Elucidating bovine host genomic links with rumen microbial genes to improve sustainably feed conversion efficiency using unique selection criteria

Project Details


The Food and Agriculture Organisation of the United Nations has predicted an increase in global meat and milk demand of 76% and 63% by 2050 due to increasing income and growing world population. This will require improved sustainable systems for livestock production. The large fore-gut of cattle, the rumen, contains billions of microbes (the microbiome) per gram of digesta (which is the substance as food undergoes digestion). These microbes ferment human inedible food (e.g. grass) into nutrients the host animal converts into high quality products such as meat and milk. This rumen microbial eco-system is essential for the animal but has one disadvantage for the environment because some microbes produce the potent greenhouse gas methane. This project will address these challenges by using rumen microbial information as animal breeding criteria for improvement of feed conversion efficiency with simultaneous mitigation of methane emissions. In this research we will estimate the extent of the link between animal genome and its rumen microbiome and investigate the causes for their link using a large breeding population. This population is provided by our commercial partner Genus plc and is well structured to ensure accurate estimation of host genetic effects on the microbiome. Our previous research showed that rumen microbial gene abundances are closely related to feed conversion efficiency and methane emissions. However, how and to what extent the host animal genome affects the abundances of microbial genes is unknown and will be investigated within this project. Because the metabolic functions of these microbial genes are mostly known, we expect to identify many novel genetic links between the host animal and specific rumen microbial functions that may even be conserved across species. Networks and functional pathways of rumen microbial genes linked to the animal genome will provide a new level of understanding of the symbiosis between microbiome and host animal. We areexpecting to identify pathways of microbial genes, e.g. to provide insight into the "cross-talk" between the rumen microbes and the host animal, being a route by which the host genome controls its own rumen microbiome. Based on these findings, optimised selection criteria and strategies to improve feed conversion ratio and mitigate methane emissions will be developed. In addition, we will use biomarkers to control that there are no adverse effects of selection using microbial genes on rumen health with potential consequences for animal health and welfare. Our large commercial partner will ensure that the outcomes of the project can be immediately implemented in the routine breeding activities and thus contribute to address the challenges of food security and environmental impact of animal production. This project is expected to provide an enormous increase in fundamental knowledge of the links between host animal genome and the rumen microbiome, which may be also relevant in other species including humans, and at the same time will develop methods and strategies to use this new knowledge for practical application in animal breeding.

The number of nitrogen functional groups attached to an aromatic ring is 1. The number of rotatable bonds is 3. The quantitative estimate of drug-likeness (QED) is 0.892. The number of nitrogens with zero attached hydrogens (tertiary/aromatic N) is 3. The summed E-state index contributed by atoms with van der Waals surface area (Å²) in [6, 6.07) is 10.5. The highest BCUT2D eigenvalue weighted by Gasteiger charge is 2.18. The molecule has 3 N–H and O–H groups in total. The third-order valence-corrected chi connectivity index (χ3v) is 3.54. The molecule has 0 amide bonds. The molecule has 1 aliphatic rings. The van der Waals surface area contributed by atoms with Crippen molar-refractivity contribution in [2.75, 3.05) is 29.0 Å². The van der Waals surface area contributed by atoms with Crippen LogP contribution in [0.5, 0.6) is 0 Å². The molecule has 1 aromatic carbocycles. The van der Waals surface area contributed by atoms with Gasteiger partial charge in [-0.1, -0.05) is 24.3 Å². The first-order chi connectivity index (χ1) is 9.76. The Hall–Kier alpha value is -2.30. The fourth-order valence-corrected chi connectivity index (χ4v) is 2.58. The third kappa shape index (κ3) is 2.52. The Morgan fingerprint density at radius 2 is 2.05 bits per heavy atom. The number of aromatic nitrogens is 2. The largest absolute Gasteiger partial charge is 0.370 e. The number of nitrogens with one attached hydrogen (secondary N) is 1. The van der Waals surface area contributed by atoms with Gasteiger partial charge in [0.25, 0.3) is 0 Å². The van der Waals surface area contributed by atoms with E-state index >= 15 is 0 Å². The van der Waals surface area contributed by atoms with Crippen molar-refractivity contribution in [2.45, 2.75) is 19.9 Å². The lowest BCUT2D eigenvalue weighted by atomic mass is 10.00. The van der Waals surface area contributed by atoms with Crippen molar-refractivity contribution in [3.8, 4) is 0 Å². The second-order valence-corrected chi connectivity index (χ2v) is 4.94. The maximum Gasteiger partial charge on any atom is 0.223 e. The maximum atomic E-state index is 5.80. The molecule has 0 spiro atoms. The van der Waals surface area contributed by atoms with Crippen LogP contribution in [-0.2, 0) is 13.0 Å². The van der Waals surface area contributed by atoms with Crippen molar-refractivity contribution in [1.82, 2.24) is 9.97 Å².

Effective start/end date1/05/1931/10/22


  • Biotechnology and Biological Sciences Research Council

UN Sustainable Development Goals

In 2015, UN member states agreed to 17 global Sustainable Development Goals (SDGs) to end poverty, protect the planet and ensure prosperity for all. This project contributes towards the following SDG(s):

  • SDG 3 - Good Health and Well-being
  • SDG 13 - Climate Action

ASJC Scopus Subject Areas

  • Molecular Biology
  • Biochemistry
  • Genetics
  • veterinary(all)
  • Animal Science and Zoology


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